SCOTTSDALE, Ariz. - Small businesses have taken a big hit as a result of the ongoing COVID-19 pandemic, and on Thursday, a program that is set to provide them with emergency loans has also run out of money.
The program, which launched less than two weeks ago, provides loans at ultra-low interest rates to businesses with fewer than 500 employees to incentivize them to keep staff on payroll, or rehire workers who have already been laid off. If at least 75% of the money goes to keep employees on the payroll, the federal government will forgive the loans.
The Small Business Administration said on its website that the agency is "currently unable to accept new applications for the Paycheck Protection Program based on available appropriations funding. Similarly, we are unable to enroll new PPP lenders at this time."
With that, businesses that didn't get a chance to apply will have to wait on Congress to approve more funding.
Although Republicans and Democrats agree they need to replenish the evaporated funds for the program, a $349 billion fund approved last month as part of the CARES Act, they have remained at an impasse over how to do so.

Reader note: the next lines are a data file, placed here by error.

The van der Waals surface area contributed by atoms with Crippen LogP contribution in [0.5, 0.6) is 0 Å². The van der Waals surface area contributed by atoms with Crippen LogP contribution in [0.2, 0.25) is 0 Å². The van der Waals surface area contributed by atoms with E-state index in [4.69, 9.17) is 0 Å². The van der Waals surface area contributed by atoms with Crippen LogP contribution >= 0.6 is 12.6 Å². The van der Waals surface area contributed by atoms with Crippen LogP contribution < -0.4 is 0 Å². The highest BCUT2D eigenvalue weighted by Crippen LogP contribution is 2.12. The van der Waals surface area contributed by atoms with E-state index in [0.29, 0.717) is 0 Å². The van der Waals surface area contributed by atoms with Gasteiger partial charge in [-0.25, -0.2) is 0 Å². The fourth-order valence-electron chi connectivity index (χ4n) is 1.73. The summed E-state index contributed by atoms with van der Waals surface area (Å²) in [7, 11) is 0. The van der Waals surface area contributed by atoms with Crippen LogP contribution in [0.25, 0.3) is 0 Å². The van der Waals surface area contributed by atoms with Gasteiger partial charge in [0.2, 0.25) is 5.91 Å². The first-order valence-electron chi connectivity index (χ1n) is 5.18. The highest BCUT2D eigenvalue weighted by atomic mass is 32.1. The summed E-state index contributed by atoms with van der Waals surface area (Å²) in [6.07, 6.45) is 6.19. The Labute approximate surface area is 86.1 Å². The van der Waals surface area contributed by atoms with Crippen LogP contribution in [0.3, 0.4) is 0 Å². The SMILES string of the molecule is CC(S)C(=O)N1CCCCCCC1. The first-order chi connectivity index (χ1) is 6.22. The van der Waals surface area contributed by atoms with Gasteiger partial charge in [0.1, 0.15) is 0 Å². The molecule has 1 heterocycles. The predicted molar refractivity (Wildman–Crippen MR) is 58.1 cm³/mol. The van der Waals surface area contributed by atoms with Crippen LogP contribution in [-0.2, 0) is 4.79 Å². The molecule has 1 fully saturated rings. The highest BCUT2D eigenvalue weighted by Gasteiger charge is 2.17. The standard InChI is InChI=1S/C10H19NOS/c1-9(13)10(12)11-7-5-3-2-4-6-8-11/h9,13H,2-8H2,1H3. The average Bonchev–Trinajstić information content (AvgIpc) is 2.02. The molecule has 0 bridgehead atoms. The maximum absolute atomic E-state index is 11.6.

Arizona business owners react
Melissa Fink’s entire Girly Girlz party venue in Scottsdale has been affected. Fink sells craft bags online for parents and kids, but it’s not nearly enough to keep nine employees on.
"On a week where I would typically make thousands, I made $150, which is nice, but it’s not enough to pay the bills," said Fink.
Fink, like so many others, turned to the SBA for a disaster loan and the Paycheck Protection Program. It wasn’t easy, and Fink said she couldn't even find a bank to take her PPP application.
"In a matter of 14 days, we processed what SBA processes in 14 years," said Miryam Barajas with the SBA. "We’re hopeful Congress can extend the program, so we can continue helping small businesses."
"Maybe my story and others can put pressure on them to act quickly, but I don’t know," said Fink.